This science fiction novel tells the story about a woman who travels back and forth to the Antebellum South, constantly saving a young white man who is her ancestor. This book is fascinating, horrific, and important to read. It’s a captivating story about the history of racism and slavery in the United States. I read this book in one day.
My first Kristin Hannah book was The Great Alone in 2017, and while I really enjoyed it, The Nightingale is a book that will stick with me for a while. It is so powerful, telling the tale of sisterhood, WWII, sacrifice, women spies, and heartbreak. I cried and clasped my hand to my mouth many times throughout this book. Definitely recommend this one. I can’t stop thinking about it.
I was really lucky to receive an advanced reader’s copy of this book back in the spring. I love Practical Magic (the movie) and very much loved Hoffman’s Rules of Magic. I was so excited to get this book and read about Maria Owens. I was not disappointed. A story about sisterhood and witches? Powerful women? Witchy, magical tips about herbs and spells? Even a little historical fiction crossover? Yes, please.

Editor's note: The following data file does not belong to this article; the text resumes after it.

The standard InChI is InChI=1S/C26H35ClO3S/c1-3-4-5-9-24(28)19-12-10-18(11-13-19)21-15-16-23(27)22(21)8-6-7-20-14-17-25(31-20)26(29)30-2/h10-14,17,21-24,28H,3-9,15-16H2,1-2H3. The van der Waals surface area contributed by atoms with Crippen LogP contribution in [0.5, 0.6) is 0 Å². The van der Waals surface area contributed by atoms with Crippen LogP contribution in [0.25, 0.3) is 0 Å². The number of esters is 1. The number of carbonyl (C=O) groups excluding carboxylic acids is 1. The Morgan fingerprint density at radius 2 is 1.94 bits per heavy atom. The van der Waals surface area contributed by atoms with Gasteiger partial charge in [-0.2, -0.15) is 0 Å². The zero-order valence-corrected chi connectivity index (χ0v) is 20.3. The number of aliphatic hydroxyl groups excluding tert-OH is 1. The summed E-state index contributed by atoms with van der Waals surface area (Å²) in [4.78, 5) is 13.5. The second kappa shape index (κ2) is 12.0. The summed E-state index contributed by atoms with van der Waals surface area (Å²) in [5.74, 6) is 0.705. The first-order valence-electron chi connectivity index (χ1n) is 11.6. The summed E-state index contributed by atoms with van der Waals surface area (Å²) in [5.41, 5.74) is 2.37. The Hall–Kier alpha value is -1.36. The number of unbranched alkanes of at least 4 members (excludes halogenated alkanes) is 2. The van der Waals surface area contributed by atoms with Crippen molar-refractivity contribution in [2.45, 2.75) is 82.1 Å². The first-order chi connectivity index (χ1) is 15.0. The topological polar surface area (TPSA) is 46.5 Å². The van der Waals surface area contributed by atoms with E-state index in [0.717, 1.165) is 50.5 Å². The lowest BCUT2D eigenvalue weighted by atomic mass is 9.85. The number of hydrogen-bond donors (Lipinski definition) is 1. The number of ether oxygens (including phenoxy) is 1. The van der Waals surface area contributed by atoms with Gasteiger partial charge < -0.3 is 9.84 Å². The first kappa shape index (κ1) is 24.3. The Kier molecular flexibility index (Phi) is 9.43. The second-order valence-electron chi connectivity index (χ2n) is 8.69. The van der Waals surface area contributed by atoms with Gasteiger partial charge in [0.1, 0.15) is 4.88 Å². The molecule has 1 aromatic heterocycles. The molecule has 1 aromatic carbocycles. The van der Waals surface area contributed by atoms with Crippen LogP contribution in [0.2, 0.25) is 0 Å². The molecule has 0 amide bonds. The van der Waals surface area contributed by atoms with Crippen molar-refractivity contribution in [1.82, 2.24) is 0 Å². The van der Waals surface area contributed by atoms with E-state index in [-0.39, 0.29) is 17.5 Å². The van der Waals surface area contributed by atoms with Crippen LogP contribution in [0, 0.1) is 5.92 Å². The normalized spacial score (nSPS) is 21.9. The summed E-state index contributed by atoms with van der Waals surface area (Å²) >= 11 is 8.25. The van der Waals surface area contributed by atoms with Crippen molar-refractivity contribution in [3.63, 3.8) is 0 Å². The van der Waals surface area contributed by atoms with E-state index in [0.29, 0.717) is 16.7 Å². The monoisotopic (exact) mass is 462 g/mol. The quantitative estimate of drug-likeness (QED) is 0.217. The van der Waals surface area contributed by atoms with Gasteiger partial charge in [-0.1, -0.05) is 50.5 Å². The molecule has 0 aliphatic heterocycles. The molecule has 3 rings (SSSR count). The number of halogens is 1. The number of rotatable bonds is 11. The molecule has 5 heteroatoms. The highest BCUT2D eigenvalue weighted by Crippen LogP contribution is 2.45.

This book, though considered fiction, is based on a true, horrific reform school that operated for 111 years in the United States. It’s such a poignant, heart-wrenching book. It is enraging, captivating, and so well-written. It is a masterpiece. Read it read it read it.
I read The Broken Earth trilogy this summer, and was blown away by Jemisin and her work. This is some of the best, most captivating prose I have ever read. The dystopic, horrific world that Jemisin creates is just the start of why this series was so fascinating. The book features Black characters, a Black female protagonist, and has powerful conversations about race, class, individualism, gender equity, and more. Just read the entire series, OK?
And yet another Kristin Hannah book that made me ugly cry. I think I sobbed for 5 minutes after reading this one. So beautiful – a story about friendship, loss, love, grief, family, coming-of-age, chasing dreams – I couldn’t get enough of it. Reminded me of Now and Then. I heard the sequel is even more gutting, so here I go!